Private property supports a large proportion of the greenspace in cities. Greenspace on private property is subject to more frequent management decisions and actions, but we know little of the motivations driving these decisions or their impact on the ecosystem. The conventional approach of studying urban parks and publicly accessible spaces has skewed our understanding of urban biodiversity, material cycling, and ecosystem services.
Ecologists must practice on private property in order to fully study cities--but few resources currently exist to guide ecologists in conducting field research on private property. To encourage private property research, we ask "what approaches to conducting urban ecology field research on private property exist, and which have been successful?"
We interviewed more than 25 urban ecology researchers with experience accessing and conducting research on private property. Interviewees were identified through the literature, professional organizations, and professional contacts. Researchers were interviewed using a master list of questions to provide the framework for the discussion, while allowing the interviewee to focus on the most important and personally relevant aspects of the question. We collated notes from the interviews and assembled a diverse set of current approaches and lessons learned.
We find the process of conducting urban ecology field research on private property can be broken into five key steps: research design; sampling design; contact, acceptance and access negotiation; data collection and relationship management; and results and post-study contact.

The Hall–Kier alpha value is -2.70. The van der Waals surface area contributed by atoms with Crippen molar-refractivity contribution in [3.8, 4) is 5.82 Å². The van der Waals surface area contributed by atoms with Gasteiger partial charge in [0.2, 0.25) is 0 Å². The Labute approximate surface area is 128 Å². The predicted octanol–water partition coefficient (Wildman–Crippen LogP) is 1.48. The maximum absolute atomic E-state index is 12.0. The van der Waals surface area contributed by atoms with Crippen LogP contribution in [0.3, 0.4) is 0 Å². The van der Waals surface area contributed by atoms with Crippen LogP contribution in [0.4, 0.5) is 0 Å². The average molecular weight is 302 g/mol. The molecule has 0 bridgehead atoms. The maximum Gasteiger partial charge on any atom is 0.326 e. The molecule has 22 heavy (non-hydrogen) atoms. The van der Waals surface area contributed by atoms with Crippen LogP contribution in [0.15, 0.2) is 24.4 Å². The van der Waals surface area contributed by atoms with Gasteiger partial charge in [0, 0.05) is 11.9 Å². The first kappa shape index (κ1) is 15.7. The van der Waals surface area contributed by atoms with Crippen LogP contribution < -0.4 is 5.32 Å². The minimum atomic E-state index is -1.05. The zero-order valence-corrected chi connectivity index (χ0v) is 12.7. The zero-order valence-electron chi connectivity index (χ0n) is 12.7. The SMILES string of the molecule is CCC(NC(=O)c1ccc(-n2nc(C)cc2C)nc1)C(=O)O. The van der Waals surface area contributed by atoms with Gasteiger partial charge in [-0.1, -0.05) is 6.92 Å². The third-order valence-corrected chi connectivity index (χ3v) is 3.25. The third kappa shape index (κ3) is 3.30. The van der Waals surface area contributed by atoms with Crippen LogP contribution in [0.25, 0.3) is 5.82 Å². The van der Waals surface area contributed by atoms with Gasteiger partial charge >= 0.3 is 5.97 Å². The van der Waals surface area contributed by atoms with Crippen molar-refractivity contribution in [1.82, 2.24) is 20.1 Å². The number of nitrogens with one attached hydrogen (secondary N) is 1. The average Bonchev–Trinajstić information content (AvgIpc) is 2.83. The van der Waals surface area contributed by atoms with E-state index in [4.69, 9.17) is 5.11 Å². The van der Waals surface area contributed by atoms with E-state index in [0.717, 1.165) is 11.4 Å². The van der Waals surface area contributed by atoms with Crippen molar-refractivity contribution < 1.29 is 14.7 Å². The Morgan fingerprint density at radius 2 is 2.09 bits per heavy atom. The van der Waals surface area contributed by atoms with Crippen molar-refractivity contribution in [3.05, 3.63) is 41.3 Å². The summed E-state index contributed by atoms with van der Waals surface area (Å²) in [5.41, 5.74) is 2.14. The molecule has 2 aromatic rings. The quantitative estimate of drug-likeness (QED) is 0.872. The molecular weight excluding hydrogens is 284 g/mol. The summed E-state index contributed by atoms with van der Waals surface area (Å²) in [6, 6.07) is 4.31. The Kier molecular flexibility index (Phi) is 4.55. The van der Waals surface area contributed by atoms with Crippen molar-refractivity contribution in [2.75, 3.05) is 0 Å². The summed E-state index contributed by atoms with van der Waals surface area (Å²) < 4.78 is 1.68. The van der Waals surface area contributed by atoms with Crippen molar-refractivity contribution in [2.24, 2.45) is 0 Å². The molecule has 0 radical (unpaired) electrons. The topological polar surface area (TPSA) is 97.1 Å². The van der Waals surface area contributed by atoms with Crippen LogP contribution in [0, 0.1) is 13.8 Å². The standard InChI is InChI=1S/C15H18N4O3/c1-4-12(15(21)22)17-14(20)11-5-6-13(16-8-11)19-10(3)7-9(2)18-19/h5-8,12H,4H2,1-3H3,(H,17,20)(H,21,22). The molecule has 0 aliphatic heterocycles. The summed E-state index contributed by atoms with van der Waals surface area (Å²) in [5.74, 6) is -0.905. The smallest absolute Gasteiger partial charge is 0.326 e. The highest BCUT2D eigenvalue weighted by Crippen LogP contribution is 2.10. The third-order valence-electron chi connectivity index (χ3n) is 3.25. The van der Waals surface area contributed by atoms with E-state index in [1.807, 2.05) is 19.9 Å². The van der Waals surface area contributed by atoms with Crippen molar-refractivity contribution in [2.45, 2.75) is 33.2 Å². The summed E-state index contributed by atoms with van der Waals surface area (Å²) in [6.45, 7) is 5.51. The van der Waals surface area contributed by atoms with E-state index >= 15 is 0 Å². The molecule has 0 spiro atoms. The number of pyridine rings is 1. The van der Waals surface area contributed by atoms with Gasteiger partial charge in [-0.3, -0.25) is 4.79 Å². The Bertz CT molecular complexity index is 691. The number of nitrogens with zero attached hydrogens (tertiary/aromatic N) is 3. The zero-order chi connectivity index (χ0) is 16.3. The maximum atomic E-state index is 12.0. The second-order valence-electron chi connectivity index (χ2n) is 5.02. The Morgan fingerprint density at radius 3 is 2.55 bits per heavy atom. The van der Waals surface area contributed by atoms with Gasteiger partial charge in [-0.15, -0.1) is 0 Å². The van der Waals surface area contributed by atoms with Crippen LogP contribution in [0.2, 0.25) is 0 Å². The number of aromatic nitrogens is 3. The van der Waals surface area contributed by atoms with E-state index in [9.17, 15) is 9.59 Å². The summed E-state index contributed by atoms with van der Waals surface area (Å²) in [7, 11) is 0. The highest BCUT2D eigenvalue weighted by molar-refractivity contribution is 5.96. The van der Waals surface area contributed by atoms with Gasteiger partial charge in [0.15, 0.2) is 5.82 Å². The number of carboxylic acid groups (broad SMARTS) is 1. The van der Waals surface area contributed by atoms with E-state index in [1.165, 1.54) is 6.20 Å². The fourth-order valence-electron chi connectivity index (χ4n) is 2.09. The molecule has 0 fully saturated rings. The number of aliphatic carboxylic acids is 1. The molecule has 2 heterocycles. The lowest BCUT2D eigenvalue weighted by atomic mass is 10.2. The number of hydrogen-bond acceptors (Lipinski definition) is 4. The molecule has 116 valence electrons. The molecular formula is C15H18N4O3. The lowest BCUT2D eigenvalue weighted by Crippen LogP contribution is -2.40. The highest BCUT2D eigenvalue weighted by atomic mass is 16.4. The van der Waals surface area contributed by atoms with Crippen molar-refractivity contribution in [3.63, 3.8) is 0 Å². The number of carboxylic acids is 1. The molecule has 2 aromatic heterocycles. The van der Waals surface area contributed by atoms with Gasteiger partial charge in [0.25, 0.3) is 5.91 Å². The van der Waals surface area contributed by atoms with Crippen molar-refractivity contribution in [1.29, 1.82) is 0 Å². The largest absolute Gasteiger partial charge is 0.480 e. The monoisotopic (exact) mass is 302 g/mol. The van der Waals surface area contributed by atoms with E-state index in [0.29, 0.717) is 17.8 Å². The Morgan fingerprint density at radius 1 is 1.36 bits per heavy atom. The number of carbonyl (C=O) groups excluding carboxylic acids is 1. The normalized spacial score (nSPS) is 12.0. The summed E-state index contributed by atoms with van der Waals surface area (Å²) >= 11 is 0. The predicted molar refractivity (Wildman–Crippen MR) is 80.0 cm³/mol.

Researchers shared lessons for all steps, some applicable to private property research more broadly and others particular to research in urban ecosystems. For example, researchers must account for access request acceptance rates in their sampling design, as non-responses and rejections are common. Acceptance rate is particularly important when using stratified sampling; researchers commonly had issues with small sample pools for strata. Researchers also reported that liability and property/home owner concerns constrained their choice of methods. Destructive sampling (e.g. killing bees) required additional in depth explanation and reassurances, for example, and researchers avoided digging or tree coring due to worries over property damage.
Three overarching themes emerged that are critical to successful urban ecology research. First, investigators need to adapt their research for the reality of working on private property. Second, communicating clearly and concisely with property owners is crucial. Third, researchers must be adaptable to emerging conditions or unexpected issues throughout the research process.